1. Randy Lenz. Good Lord. Wallace may not uncork a lot of narrative thrill-rides, but as I've written about before some pieces of this book could be made into some pretty intense short stories. Along with the horror of Hal's discovery in the microwave, James Incandenza's father shearing his knees off, and Joelle's overdose, add Randy Lenz and the Curious Incidences of the Animals in the Nighttime. Brrr. For a book without much overarching narrative drive, the shorter contained narratives can get pretty white-knuckled at times, as they do with Lenz's noctural adventures. Reading sections like this is kind of like seeing those early Picasso paintings where one realizes that he can paint realism that he wants to. It puts the cubism into context - makes the aesthetic choices seem more deliberate. Or listening to Jack White shred the guitar and then going back and listening to White Blood Cells. For a book whose overall plot is either static or vaguely non-existent, the micro-plots and character arcs can get pretty gripping.

2. Tonally, the mixture of menace and comedy of the A.F.R. is a pretty complicated cocktail. Wallace does a really masterful job of building them up as a threat, even though as a concept they're pretty ridiculous as a terrorist group. In some ways, Wallace's strengths as a humorist come from his ability to wield a certain deadpan tone of narrative voice when approaching patently absurd situations. In his fiction, he's able to lay out absurdities as he sees fit, and the A.F.R.'s danger/menace cooexists uneasily but effectively with their comedy. I particularly like the oft-repeated assertions that really, the only thing they fear is hillsides. It's a Monty Python touch for an organization that proves, in its murder of the Antitoi brothers, to be completely serious and brutal. It's a delicate shifting point, that murder of the brothers, because for so long Steeply and Marathe have been all talk, no action. We get the suggestion that the A.F.R. should be feared - the sound of the squeak, and all that, but it's played mostly for comedy. But when the broomstick comes out, it's like Wallace is pulling back the curtain on the comedy and saying hey, you know how it's really funny to have a terrorist organization with mostly legless members? They're still a terrorist organization - i.e. terror and fear are indeed their weapons.

3. The Crooner Johnny Gentle section (which we see through Mario's history film) ascending to the presidency is another place where the tone of the book shifts pretty abruptly. Despite all of the literary pyrotechnics, for the most part Infinite Jest seems to try to capture real people and real personality types - there aren't many flat, cartoony characters despite its occasional trips into satire. Gentle, though, really is more of a cartoon; more a collection of tics than anything resembling a real person. The picture that's painted is a kind of funhouse Reagan, I guess; with his history of artifice as a singer and the kind of intimidations-beneath-charm that seem vaguely Reaganesque, Gentle comes off as as Reagan moved to logical extreme. I think what Wallace is trying to do here is to draw out the American tendency to deify celebrity. The daily doings of Ben, Jennifer, Brad, Robert Pattinson, etc. etc. etc. are the subject of much ink (electronic and otherwise) and care, and for some reason celebrities exert an enormous gravitational pull on American culture and its members. I'm hardly immune - why should I know about Matthew McConaughey playing the bongos naked on his front lawn and get arrested? I have no idea, but I do. Gentle then is the logical extreme of this tendency to value celebrity as currency - he is put in a position of power by virtue of his celebrity, and allowed to run amok. I'm not sure what Wallace is suggesting by the fact that Gentle seems to be such a shrewd and ruthless negotiator, though. The whole execution of the Concavity/Convexity plan is like the way the CIA sees itself operating - coldly, efficiently, and for the National Interest (as opposed ot the way they seem to actually operate: blindly, confused, and with the lurching contradictions of any large organization).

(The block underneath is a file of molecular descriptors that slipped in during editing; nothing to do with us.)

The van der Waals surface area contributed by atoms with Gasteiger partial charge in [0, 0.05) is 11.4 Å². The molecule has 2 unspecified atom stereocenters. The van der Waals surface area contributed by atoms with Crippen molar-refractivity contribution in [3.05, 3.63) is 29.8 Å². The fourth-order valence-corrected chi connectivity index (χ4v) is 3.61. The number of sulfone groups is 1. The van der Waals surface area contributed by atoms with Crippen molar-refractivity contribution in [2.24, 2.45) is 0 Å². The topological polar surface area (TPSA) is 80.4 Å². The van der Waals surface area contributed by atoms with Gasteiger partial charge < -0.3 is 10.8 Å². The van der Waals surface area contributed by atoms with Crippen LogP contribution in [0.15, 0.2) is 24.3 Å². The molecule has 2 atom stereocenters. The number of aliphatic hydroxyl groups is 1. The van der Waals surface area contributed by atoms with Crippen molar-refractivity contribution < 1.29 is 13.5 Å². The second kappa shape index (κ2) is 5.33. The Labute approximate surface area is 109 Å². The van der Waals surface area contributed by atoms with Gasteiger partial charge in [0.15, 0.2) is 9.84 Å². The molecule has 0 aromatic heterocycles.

4. The book seems unfair to Avril. It's clear that her family has issues with her which results in a fair amount of hostility (Orin demonizes her pretty unmercifully, but Hal also doesn't seem to have the most positive of feelings towards her), but the narration seems to suggest that there is something terrible and off in Avril's treatment of her family. The thing is that her openness to her sons seems genuine, and even though she may take pains to ensure that they know they are loved, it doesn't seem fair from a narrative standpoint to continually insert these suggestions that her love is smothering or somehow solipsistic. As an outsider, it seems to me that Avril is doing the best she can to hold together a pretty screwed-up situation - there are suggestions of infidelity and a certain locking-away-of-skeletons, but these seem like understandable human responses to the kinds of things that have befallen the Incandenzas. Not to mention whatever sadness she has around her life with Jim and his death; that remains unexplored so far. We have a scene from Jim's history; why is Avril's pain obscured and why is she painted as having some kind of sinister life-sucking presence hovering underneath her declarations of maternal love?

5. I love Gately and the Crocodiles. Wallace really dignifies these men that have survived despite everything, and captures something authentic about the way that confused people like Gately can accurately see that beacons of hope and wisdom are often contained within foul-mouthed individuals of seemingly foul countenance. Their sheer cussed tenacity and emphasis on confronting real shit head-on is such a contrast to Hal's fakery when it comes to dealing with real emotions/sadness.